Influenza, Commonly Known As The Flu Infection Can Increase The Risk Of Heart Attack
The acute respiratory infections may trigger a severe heart attack (also known as acute myocardial infarction. MI). An earlier study has found that influenza vaccination can lower the risk of cardiovascular diseases and death (mortality) due to the flu (influenza) infection.
But the protection offered by the vaccine in the elderly people may not be as effective as in the younger people as the strength of the immunity will decline with age. That study has supported the existing international guidelines in advocating the flu shots (also known as influenza vaccines or flu jabs) to the people who are at a high risk of heart attack due to the flu (influenza) infection.
The following people are at a high risk of flu-related complications.
There are heart attacks even in the younger people affected by flu (influenza). As the heart attacks are extremely rare in the younger people (aged less than 35 years), researchers have suggested a link between the flu infection and a heart attack.
Researchers wanted to find out the association between acute myocardial infarction (heart attack. MI) and the laboratory-confirmed influenza infection. This is the first study showing the risk of heart attack with influenza. A Canadian self-controlled case series (SCCS) design study shows six times increased risk of severe heart attack in a person during the first seven days of laboratory-confirmed flu (influenza) infection when compared to a risk of a heart attack one year before or after.
Researchers have conducted an analytical study in about 20,000 adult heart attack patients from Ontario, Canada between 2009 and 2014, aged more than 35 years. They were diagnosed with a laboratory-confirmed influenza infection, one year before. The health records show that.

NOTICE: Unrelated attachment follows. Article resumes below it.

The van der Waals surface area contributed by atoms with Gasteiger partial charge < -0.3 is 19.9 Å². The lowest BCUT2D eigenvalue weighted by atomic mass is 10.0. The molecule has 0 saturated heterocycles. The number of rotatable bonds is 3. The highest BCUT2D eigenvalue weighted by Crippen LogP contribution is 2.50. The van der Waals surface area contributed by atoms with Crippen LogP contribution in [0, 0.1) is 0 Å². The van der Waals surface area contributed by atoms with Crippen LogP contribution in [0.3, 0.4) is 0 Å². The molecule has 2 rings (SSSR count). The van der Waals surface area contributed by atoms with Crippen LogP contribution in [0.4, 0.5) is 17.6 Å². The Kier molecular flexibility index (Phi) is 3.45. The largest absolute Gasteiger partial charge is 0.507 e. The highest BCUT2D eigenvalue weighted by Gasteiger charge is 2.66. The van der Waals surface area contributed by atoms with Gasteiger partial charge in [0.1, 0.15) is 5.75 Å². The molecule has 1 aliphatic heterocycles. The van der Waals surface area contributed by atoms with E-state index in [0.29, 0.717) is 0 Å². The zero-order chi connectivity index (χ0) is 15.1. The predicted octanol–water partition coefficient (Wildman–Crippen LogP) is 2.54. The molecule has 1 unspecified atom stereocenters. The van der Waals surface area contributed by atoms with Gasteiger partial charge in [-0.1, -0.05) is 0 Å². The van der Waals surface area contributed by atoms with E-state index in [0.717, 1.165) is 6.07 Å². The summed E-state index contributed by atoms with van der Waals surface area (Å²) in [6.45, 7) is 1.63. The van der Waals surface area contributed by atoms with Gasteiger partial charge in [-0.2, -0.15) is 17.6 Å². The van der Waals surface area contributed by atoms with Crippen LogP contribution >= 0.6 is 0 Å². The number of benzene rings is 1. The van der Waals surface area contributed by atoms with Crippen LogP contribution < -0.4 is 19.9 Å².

The analytical study shows.
The authors say that influenza infections may lower the blood pressure levels. A lower blood pressure can cause the lower amount of oxygen in the blood. The heart will start working faster (to pump more blood) to compensate for the lower oxygen level in the blood. This can cause a heart attack in the people with an early heart disease.
The infection due to influenza can also cause the inflammation in the arteries. The enhanced inflammation causes the formation of blood clots. The blood clots can increase the risk of heart attack as they prevent the blood flow to heart and heart tissues.
This study also shows a likelihood of immediate risk of heart attack within seven days with a laboratory-confirmed influenza infection. The authors say that the patients with an acute respiratory infection should take the flu shot immediately.
Researchers say that the sick people affected with the flu should take precautions such as washing their hands regularly, staying at home, taking flu shots (also known as influenza vaccines or flu jabs) and prevent the spreading of respiratory infections and influenza.
The study was funded by the following organizations.
The lead author of the study was Dr. Jeffrey C. Kwong, MD, MSc, CCFP, FRCPC, senior core scientist, Primary Care & Population Health Research Program, Institute for Clinical Evaluative Sciences (ICES), Toronto, Canada. The study was published January 25, 2018, in the New England Journal of Medicine. Title of the article was "Acute Myocardial Infarction after laboratory-confirmed Influenza Infection."
The Diabetes News Chronicle does not provide medical advice, diagnosis or treatment. Information in Diabetes News Chronicle is to support and not to replace medical advice given by the surgeon or physician or doctor. The published article is not medical advice by the OWNER of the "Diabetes News Chronicle" website or by the AUTHOR of the article.
Published by Jammi Vasista, Chennai, India.